but a large 3-4 tube aluminum radiator with a a 140-to-200 amp alternator
taking advantage of all your options is a smart way to reproach the issue of correctly controlling, and maintaining a stable and predictable engine heat level, thus installing a larger capacity racing style oil pan and an auxiliary oil cooler with an electrical fan, will significantly increase the engines ability to rapidly dissipate heat even before that engine heat is absorbed by the engines cooling systems coolant. oil flow over a few of the hottest components like valve springs, bearing surfaces,and rocker arms absorb and transfer heat to the block, and oil pan as it flows, thus a larger oil capacity and a baffled oil pan with an extended sump is a good idea as the increased oil capacity and larger surface area of an enlarged sump area exposed too outside air flow can stabilize and allow a good deal of heat to dissipate to that outside air flow, as the air which can be well over 130F-170 plus F cooler that the engine oil that can be up to 250F plus in a racing engine






I'd point out that a 7-8 quart baffled oil pan helps cool an engine.
and dual or a large single electric fan with a matched ducted shroud and the ability to move,
2500 fcm-3000 cfm of air should provide adequate cooling for most engines.
adding an auxiliary oil cooler certainly helps

Keep in mind a well designed 7-8 quart baffled oil pan adds both durability and helps reduce cooling issues

and if you have an automatic transmission Id add a electrical fan cooled trans fluid cooler



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The Grumpy Grease Monkey mechanical engineer.
Staff member
IF you want mega horse power (obviously not the intended route here, )obviously you have options and you could easily install a performance LS series , performance engine,
your hardly the first one to suggest that LSX option, but Ill point out a couple potential minor flaws in going that route.
first the $24K price tag for 770 hp,
Part Number:

Engine Type:
LS-Series Small-Block V-8
Displacement (cu. in.):
454 (7.4L)
Bore x Stroke (in.):
4.185 x 4.125 (106.3 x 104.8 mm)
Block (P/N 19244057):
LSX cast iron with six-bolt cylinder head attachment
Crankshaft (P/N 19244018):
4340 forged steel
Connecting Rods (P/N 19166964):
4340 forged steel
Pistons (P/N 19166958):
4032 forged aluminum
Camshaft Type (P/N 19166975):
Mechanical roller
Camshaft Lift (in.):
.738 intake / .738 exhaust
Camshaft Duration (@.050 in.):
250° intake / 270° exhaust

Cylinder Heads (P/N 19166979)
Drag race cylinder heads six-bolt LSX aluminum

Valve size (in.)
2.250 x 6.370 intake / 1.625 x 6.400 exhaust
Compression Ratio
Rocker Arms (P/N 19201808)
Shaft mounted with needle bearing fulcrum and tip
Rocker Arm Ratio
Recommended Fuel
Race fuel (110 octane minimum)
Maximum rpm
Reluctor Wheel

plus youll need about an aditional $2-$4K in lsx motor mounts flywheel bell housing headers,etc
now its 100% true that youll still need the the same parts with a old school big block swap, but the price of the parts will be lower on average. and you can run pump high test gas with the big block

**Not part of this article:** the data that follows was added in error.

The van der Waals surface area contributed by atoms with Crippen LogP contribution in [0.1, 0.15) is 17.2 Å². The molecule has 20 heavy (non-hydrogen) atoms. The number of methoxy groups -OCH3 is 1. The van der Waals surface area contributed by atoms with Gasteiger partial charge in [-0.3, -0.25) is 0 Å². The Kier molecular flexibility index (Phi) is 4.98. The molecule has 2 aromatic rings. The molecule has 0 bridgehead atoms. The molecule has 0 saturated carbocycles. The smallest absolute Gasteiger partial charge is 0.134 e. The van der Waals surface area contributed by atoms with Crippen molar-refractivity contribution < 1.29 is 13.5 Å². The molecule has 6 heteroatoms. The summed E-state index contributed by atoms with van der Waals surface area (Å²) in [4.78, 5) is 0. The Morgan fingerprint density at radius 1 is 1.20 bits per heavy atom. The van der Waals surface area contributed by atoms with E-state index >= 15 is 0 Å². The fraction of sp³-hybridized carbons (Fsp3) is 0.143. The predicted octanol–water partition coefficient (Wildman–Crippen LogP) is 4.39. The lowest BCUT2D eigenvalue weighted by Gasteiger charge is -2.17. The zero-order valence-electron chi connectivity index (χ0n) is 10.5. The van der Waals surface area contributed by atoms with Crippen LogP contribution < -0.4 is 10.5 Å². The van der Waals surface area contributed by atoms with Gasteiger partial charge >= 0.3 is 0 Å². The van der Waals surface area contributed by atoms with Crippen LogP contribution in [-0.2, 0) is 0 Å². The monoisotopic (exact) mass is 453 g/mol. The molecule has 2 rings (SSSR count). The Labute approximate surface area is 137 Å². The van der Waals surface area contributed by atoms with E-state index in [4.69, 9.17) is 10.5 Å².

going old school BBC I get 775 hp for about $14K thats $10,000 less
Bore & Stroke
Compression Ratio
Fuel Requirement
775 @ 6200 RPM
745 @ 4800 RPM
4.600 x 4.500
10.5 to 1
92 Octane

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solid fixture here in the forum
Staff member
Thanks grumpy. But as you said this is not a mega buck project squeezing out every last pony. On the contrary. It's about building an affordable, well-rounded 496

- I build the engine (fun!)
- Excellent idle
- Excellent street manners (not to come across as sexist but a lady should be able to drive it)
- Durability and reliability
- Reasonable 1/4 mile times

This became a 496. Fun to build. Fun to drive. Great idle. Won't break the bank.



solid fixture here in the forum
Staff member
In other words a bullet proof, regular pump gas, 12.5 sec, 9:1 compression 496 BBC. That starts, runs, drives and stops like a much newer Corvette.


The Grumpy Grease Monkey mechanical engineer.
Staff member
yeah! we can do that, and theres a ton of options if your checking account balance allows
Dart Big Block Chevy Big M Engine Block

  • Siamesed Extra-Thick Cylinder Walls: Resists cracking and improves ring seal (minimum .300'' thick with 4.625'' bore).
  • Scalloped Outer Water Jacket Walls: Improves coolant flow around the cylinder barrels to equalize temperatures.
  • Four-Bolt Main Bearing Caps: In steel or ductile iron have splayed outer bolts for extra strength.
  • Crankshaft Tunnel: Has clearance for a 4.500'' stroke crank with steel rods without grinding.
  • True ''Priority Main'' Oil System: Lubricates the main bearings before the lifters.
  • Oil Filter Pad: Drilled and tapped for an external oil pump.
  • Rear Four-Bolt Cap: Uses standard oil pump and two-piece seal - no adapter required!
  • Lifter Valley Head Stud Bosses: Prevent blown head gaskets between head bolts.
  • External Block Machining: Reduces weight without sacrificing strength.
  • Simplified Install : Fuel pump boss, clutch linkage mounts and side & front motor mounts simplfy installation on any chassis.
  • Dual Oil Pan Bolt Patterns: Fits standard and notched oil pans.
  • Bellhousing Flange and Rear Main Bearing: Reinforced with ribs to resist cracks.
  • Note: Does not include cam bearings, freeze plugs, or dowels